Live coverage of the countdown and launch of a SpaceX Falcon 9 rocket from pad 40 at Cape Canaveral Space Force Station, Florida. The Transporter 4 mission will launch 40 small payloads from customers around the world. Follow us on Twitter.
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SpaceX launched a Falcon 9 rocket from pad 40 at Cape Canaveral Space Force Station at 12:24 p.m. EDT (1624 GMT) Friday with with 40 satellites to begin Earth-observing, communications, and technology demonstration missions.
There was a 60% chance that weather conditions will be favorable for launch Friday, according to the U.S. Space Force’s 45th Weather Squadron. A stalled cold front is predicted to be over Central Florida at the time of Friday’s instantaneous launch opportunity, but forecasters Friday morning upped their odds of good weather from 30% to 60% as thunderstorms moved south of the spaceport.
The Falcon 9 rocket headed southeast from Cape Canaveral, then south along Florida’s east coast to place the mission’s 40 payloads into polar orbit.
The rocket’s first stage landed on the drone ship “Just Read the Instructions” parked in the Atlantic Ocean between Cuba and the Bahamas, about 330 miles (530 kilometers) downrange from Cape Canaveral. The booster achieved its seventh flight to space since its first mission with NASA’s Crew-1 astronauts in November 2020.
The second stage released the mission’s largest payload, Germany’s EnMAP environmental monitoring spacecraft, at an altitude of about 404 miles (650 kilometers). Two smaller payloads also deployed at that altitude. That milestone was followed by two more second stage burns to lower the rocket’s orbit to roughly 310 miles (500 kilometers) for separation of the remaining satellites.
The 2,160-pound (980-kilogram) EnMAP spacecraft carries a hyperspectral Earth imaging instrument to survey crops, forests, and other surfaces, providing detailed information about the state of vegetation and plant health.
The Transporter 4 mission was SpaceX’s fourth dedicated small satellite rideshare launches since January 2021, and the second of four Transporter rideshare flights planned this year.
SpaceX launched the first Transporter mission on Jan. 24, 2021, with a record 143 satellites on a single rocket. The Transporter 2 mission on June 30, 2021, carried 88 payloads into orbit, and Transporter 3 launched Jan. 13 with 105 spacecraft.
The manifest for Transporter 4 was down to 40 spacecraft, but that was primarily due to EnMAP’s presence on the mission. The satellite is heavier than any of the satellites SpaceX has flown on any of the previous Transporter missions, and the Falcon 9 delivered EnMAP to an orbit higher than the the past rideshare launches.
Those factors prevented the Falcon 9 booster from returning to landing at Cape Canaveral, as it did on the past two Transporter rideshare flights. On Transporter 4, the first stage provided a boost lasting 15 more seconds than on the Transporter 3 mission in January, leaving insufficient propellant to fly back to Florida’s Space Coast. Instead, the booster headed for SpaceX’s rocket landing platform.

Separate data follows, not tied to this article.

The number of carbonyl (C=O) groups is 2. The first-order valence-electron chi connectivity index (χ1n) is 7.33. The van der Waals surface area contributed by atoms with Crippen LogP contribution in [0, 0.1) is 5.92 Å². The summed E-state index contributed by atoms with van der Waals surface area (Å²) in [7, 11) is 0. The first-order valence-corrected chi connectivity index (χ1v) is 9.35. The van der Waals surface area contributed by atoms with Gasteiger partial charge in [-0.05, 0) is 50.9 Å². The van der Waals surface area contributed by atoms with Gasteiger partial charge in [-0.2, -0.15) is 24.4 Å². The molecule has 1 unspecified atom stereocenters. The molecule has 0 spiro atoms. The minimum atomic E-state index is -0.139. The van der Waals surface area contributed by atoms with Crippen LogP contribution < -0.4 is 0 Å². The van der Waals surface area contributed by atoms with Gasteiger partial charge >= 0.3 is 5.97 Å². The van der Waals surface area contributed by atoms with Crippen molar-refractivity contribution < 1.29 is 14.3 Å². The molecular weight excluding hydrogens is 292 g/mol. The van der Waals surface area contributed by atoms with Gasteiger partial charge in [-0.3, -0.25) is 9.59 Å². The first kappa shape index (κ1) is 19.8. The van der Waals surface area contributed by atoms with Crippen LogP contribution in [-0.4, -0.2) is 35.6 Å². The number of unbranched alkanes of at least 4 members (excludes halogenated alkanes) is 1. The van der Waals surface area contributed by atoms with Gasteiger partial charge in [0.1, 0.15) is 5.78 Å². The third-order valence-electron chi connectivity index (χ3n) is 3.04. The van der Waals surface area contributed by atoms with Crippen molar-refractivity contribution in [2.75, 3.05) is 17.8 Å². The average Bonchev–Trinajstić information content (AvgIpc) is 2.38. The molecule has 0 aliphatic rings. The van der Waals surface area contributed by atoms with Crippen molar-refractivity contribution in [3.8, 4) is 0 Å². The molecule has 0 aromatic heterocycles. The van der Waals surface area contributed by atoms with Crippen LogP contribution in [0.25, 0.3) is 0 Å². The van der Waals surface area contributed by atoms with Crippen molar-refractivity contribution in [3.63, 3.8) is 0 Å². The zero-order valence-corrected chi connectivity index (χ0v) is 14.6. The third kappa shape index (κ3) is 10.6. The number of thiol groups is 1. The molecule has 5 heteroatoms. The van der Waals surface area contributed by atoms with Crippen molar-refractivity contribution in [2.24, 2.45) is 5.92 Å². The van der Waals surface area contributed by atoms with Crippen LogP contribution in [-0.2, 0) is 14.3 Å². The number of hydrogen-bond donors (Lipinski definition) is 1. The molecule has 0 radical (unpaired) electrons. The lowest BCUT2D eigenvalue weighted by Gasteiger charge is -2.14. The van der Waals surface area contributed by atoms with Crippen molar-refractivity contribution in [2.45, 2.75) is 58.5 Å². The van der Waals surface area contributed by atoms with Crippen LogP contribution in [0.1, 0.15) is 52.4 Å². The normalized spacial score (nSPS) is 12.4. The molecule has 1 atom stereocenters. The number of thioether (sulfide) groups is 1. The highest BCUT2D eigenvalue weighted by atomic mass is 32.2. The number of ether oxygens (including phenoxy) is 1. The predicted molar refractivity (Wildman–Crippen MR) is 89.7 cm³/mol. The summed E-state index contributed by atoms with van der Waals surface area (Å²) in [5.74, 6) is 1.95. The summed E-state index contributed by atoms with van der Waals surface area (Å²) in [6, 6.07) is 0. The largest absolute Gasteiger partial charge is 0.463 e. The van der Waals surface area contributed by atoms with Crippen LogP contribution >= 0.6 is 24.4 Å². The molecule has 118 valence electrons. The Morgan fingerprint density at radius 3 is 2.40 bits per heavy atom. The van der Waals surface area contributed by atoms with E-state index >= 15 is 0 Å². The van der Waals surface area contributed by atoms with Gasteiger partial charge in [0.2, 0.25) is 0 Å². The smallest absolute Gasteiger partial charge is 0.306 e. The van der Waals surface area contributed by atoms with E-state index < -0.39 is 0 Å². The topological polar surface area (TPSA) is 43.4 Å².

Read our mission preview story for details on the Transporter 4 launch.
ROCKET: Falcon 9 (B1061.7)
PAYLOAD: 40 microsatellites, CubeSats, picosatellites, an orbital transfer vehicles, and hosted payloads
LAUNCH SITE: SLC-40, Cape Canaveral Space Force Station, Florida
LAUNCH DATE: April 1, 2022
LAUNCH TIME: 12:24:17 p.m. EDT (1624:17 GMT)
LAUNCH WINDOW: Instantaneous
WEATHER FORECAST: 60% probability of acceptable weather
BOOSTER RECOVERY: “Just Read the Instructions” drone ship
LAUNCH AZIMUTH: South-southeast, then south
TARGET ORBIT: Approximately 404 miles (640 kilometers), 97.9 degrees inclination for the first three payloads; Approximately 310 miles (500 kilometers), 97.4 degrees inclination for the remaining payloads
- T+00:00: Liftoff
- T+01:12: Maximum aerodynamic pressure (Max-Q)
- T+02:30: First stage main engine cutoff (MECO)
- T+02:34: Stage separation
- T+02:41: Second stage engine ignition
- T+03:01: Fairing jettison
- T+08:40: First stage entry burn ignition (three engines)
- T+09:09: First stage entry burn ends
- T+09:59: Second stage engine cutoff (SECO 1)
- T+09:59: First stage landing burn ignition (one engine)
- T+10:26: First stage landing
- T+14:00: EnMAP separation
- T+16:41: LEO-1 separation
- T+17:30: GNOMES 3 separation
- T+28:43: Second stage engine restart
- T+28:45: Second stage engine cutoff (SECO 2)
- T+1:08:28: Second stage engine restart
- T+1:08:29: Second stage engine cutoff (SECO 3)
- T+1:14:42: ARCSAT separation
- T+1:14:54: AlfaCrux separation
- T+1:15:07: 12 Swarms satellite separation
- T+1:16:22: Shakuntala separation
- T+1:16:39: BDSAT separation
- T+1:17:08: BRO 7 separation
- T+1:17:28: NewSat 27 separation
- T+1:17:44: NewSat 23 separation
- T+1:18:43: NewSat 24 separation
- T+1:20:18: NewSat 25 separation
- T+1:22:48: NewSat 26 separation
- T+1:23:25: Hawk 4C separation
- T+1:23:36: Hawk 4B separation
- T+1:24:13: Hawk 4A separation
- T+1:25:46: MP42 separation
- T+1:25:58: Lynk Tower 1 separation
- T+1:26:17: ION SCV 005 transfer vehicle separation
- 146th launch of a Falcon 9 rocket since 2010
- 154th launch of Falcon rocket family since 2006
- 7th launch of Falcon 9 booster B1061
- 128th Falcon 9 launch from Florida’s Space Coast
- 83rd Falcon 9 launch from pad 40
- 138th launch overall from pad 40
- 89th flight of a reused Falcon 9 booster
- 4th Transporter rideshare mission launched by SpaceX
- 12th Falcon 9 launch of 2022
- 12th launch by SpaceX in 2022
- 13th orbital launch based out of Cape Canaveral in 2022